Return to Christmas
Anne Stuart’s Return to Christmas is startlingly sentimental for the author while still–for better and worst–having the hallmarks of her work. I enjoyed it but didn’t love it.
It’s December in 2020 (this is a Covid free tale) and Madison Simcoe is furious. Yet another asshat at work has groped her which means she’ll probably need to quit her job. It’s almost Christmas and New York is cold, impersonal, and, for Madison who has no living family, no real friends, and a shitty married lover, a lonely place. Nothing she can think of will displace her gloomy rage, nothing, that is, but a trip to Macy’s.
She arrives at the storied store and encounters a Santa with warm and wise and knowing eyes who, after she gives him twenty bucks, tells her “Macy’s will have the answer.” She’s shaken–somehow for the first time in months, in years, she felt loved and cared for. She turns away from him, pushes her way through the heavy doors of the store, and finds herself in what she first thinks is a holiday event–Macy’s must be decorated like the 50s! Slowly, over the next hours, however, Madison realizes that somehow, impossibly, she has been thrown back in time, specifically to 1947.
Not only is she trapped in 1947, she’s trapped in Macy’s–the interior doors are locked to her. Fortunately, she’s met a tall, blonde, gorgeous, glowering man–John Larson–a WWII vet with PTSD who is responsible for much of the design of the store’s displays. John, for reasons I never really quite bought, lives in Macy’s and since Madison–whom John renames Mollie–has nowhere to go, she and John become uneasy storemates.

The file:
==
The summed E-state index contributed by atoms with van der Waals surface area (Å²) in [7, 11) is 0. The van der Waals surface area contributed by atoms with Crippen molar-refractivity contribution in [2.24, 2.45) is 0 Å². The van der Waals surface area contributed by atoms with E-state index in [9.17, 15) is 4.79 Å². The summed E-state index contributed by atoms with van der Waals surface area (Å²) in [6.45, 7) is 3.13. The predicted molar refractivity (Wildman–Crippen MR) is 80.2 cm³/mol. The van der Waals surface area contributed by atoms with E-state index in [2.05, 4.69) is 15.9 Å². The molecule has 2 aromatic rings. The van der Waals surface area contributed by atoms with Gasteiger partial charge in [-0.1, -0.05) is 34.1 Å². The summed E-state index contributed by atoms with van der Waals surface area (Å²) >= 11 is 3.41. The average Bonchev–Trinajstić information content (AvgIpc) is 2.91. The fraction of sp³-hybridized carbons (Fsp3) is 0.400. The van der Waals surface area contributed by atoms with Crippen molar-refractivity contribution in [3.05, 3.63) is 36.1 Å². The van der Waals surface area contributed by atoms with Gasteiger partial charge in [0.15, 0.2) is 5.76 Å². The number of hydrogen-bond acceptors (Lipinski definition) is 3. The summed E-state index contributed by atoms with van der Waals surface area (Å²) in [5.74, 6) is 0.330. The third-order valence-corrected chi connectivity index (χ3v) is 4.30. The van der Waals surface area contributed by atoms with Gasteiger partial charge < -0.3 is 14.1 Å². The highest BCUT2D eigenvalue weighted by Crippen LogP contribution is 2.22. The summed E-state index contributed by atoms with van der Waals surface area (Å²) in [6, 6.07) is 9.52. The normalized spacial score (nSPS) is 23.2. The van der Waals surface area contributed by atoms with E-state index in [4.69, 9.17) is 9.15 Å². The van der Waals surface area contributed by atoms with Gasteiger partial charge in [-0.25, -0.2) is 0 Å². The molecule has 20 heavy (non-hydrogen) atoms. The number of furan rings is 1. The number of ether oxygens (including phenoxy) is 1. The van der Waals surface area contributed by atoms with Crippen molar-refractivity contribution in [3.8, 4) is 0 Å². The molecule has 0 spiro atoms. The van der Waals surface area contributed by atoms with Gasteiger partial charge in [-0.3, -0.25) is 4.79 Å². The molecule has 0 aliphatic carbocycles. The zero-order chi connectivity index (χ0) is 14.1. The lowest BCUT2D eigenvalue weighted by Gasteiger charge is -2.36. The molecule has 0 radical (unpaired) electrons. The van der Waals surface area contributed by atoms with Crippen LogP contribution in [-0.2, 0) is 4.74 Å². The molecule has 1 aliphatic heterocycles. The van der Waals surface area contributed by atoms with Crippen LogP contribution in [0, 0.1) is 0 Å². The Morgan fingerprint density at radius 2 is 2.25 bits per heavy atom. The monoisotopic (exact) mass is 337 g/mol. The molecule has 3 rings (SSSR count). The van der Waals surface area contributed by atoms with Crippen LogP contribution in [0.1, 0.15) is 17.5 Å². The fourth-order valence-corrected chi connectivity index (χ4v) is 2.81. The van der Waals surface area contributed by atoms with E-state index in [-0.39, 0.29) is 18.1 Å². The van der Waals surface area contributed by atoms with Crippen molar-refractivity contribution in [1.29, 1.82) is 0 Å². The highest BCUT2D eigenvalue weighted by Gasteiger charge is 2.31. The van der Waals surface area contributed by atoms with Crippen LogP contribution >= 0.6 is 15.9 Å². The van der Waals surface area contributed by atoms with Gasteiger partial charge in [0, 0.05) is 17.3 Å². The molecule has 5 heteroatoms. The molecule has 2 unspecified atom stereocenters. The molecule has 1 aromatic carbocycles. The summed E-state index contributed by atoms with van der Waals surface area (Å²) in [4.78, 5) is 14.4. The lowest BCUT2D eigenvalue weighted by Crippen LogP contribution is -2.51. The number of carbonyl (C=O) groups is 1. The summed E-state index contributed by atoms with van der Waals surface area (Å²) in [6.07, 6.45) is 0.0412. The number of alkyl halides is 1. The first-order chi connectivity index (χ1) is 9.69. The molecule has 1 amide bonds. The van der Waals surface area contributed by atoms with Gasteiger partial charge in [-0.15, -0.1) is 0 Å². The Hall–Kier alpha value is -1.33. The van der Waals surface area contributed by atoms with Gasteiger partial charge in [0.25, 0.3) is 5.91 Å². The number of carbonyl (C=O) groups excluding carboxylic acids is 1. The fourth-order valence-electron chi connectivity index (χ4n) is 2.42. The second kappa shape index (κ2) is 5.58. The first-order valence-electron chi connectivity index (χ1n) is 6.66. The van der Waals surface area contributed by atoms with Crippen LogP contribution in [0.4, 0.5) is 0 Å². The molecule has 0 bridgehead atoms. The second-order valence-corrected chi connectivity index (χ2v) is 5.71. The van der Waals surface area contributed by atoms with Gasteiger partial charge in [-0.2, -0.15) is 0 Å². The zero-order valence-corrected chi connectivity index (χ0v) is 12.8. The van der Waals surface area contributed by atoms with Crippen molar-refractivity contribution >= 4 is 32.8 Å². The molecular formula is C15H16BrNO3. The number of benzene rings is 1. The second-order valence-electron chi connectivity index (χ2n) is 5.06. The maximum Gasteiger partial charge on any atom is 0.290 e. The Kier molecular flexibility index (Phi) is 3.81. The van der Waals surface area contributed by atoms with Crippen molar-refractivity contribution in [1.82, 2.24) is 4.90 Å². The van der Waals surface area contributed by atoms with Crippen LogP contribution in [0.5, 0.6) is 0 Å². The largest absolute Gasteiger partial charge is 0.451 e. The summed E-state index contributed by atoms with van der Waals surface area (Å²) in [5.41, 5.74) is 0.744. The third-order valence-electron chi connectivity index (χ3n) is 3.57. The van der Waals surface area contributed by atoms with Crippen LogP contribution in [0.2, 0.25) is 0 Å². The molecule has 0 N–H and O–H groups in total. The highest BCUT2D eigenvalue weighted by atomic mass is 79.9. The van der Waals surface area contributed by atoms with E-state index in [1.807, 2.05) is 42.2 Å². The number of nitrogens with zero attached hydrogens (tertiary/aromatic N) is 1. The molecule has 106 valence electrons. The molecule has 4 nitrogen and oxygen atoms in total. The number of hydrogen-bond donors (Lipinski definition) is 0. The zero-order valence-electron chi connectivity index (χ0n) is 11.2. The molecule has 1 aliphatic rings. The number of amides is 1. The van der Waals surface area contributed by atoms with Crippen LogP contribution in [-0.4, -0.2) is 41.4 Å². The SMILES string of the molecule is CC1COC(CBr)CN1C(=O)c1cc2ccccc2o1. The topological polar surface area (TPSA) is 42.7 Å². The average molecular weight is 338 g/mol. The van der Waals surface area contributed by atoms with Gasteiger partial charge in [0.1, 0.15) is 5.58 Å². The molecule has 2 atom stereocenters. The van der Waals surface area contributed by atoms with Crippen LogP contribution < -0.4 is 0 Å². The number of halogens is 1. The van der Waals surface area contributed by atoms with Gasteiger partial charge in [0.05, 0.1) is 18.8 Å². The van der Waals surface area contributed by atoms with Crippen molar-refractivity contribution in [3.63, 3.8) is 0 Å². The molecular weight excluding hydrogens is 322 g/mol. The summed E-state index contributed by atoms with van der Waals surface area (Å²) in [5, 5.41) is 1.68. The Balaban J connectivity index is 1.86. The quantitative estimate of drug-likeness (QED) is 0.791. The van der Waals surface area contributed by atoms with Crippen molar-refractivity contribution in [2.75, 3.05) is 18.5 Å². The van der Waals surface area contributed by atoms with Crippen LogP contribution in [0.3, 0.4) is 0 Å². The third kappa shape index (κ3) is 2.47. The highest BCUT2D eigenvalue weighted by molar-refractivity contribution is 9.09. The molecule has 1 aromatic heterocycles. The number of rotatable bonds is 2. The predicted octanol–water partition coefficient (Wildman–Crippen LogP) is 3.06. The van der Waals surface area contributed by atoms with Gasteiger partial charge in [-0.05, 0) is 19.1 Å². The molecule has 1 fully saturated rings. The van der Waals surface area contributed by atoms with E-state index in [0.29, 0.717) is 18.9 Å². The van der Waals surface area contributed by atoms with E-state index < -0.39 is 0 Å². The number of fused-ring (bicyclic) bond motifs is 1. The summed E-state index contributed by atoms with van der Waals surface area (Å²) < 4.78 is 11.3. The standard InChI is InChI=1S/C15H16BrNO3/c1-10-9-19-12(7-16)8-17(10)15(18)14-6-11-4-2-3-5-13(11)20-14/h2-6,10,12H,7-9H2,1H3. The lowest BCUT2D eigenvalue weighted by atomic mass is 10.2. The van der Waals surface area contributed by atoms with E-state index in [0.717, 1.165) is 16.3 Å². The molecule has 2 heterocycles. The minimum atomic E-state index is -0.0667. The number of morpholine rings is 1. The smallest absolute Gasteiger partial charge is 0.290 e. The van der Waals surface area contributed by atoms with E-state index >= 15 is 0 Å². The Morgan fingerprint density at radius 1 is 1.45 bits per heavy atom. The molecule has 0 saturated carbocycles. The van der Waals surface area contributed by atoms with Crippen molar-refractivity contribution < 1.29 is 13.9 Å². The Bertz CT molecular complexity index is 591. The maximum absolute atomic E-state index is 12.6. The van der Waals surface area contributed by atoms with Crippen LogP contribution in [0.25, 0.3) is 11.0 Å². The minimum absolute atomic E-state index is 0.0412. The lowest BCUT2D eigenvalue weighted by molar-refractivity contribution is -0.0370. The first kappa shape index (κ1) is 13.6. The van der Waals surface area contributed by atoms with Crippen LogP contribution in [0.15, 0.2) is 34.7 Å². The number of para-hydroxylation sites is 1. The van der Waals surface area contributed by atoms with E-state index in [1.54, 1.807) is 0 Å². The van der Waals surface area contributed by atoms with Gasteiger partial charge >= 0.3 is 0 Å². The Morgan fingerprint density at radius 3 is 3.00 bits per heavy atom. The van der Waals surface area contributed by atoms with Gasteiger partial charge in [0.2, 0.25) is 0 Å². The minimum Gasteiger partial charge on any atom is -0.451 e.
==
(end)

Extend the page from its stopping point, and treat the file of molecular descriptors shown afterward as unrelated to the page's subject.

John, a gruff, often rude hero who of course has a heart of gold, doesn’t know what to do with the crazy woman who has moved into his store. Her story of being from the future is either a lie or a sign of severe mental illness. But, she’s hot as hell and he lives to protect women from the bad men working at Macy’s–there are two and one of them is truly awful–so he makes Madison his responsibility.
For her part, once she has settled into her new life–she works for John, sleeps in the employee lounge, makes a spunky best friend (Rosa), and tries to decide if she likes the late 40s better than the future–Madison spends most of her time thinking about John. You see Madison, like every Stuart heroine ever, hasn’t had much luck with men. Yes, she’s slept with lots–she is oddly proud of this, oddly because she didn’t really enjoy the sex–but (rolls eyes) she’s never met a man who could love, let alone have an easy orgasm with. John’s a surly jerk–or so she tells him and the reader far too many times–but she wants to kiss him even though, like every Stuart heroine ever, she’s never liked doing so before. The two have chemistry–Stuart writes attraction better than most–but it’s diffused by their often silly stubbornness.
Madison is, actually, kind of a brat. John is too good to be true. The time travel piece of the story doesn’t make much sense. And unlike From the Mixed Up Files of Mrs. Basil E. Frankweiler, the concept of living in a famous place after hours isn’t sensibly limned. Return to Christmas doesn’t hold a Christmas candle to Stuart’s best–Black Ice or Reckless. Still, it’s a fun read complete with a zinger of an epilogue. If you’re a Stuart fan, someone who loves old holiday films, and/or Macy’s devotee, you’ll enjoy this book. I know I did.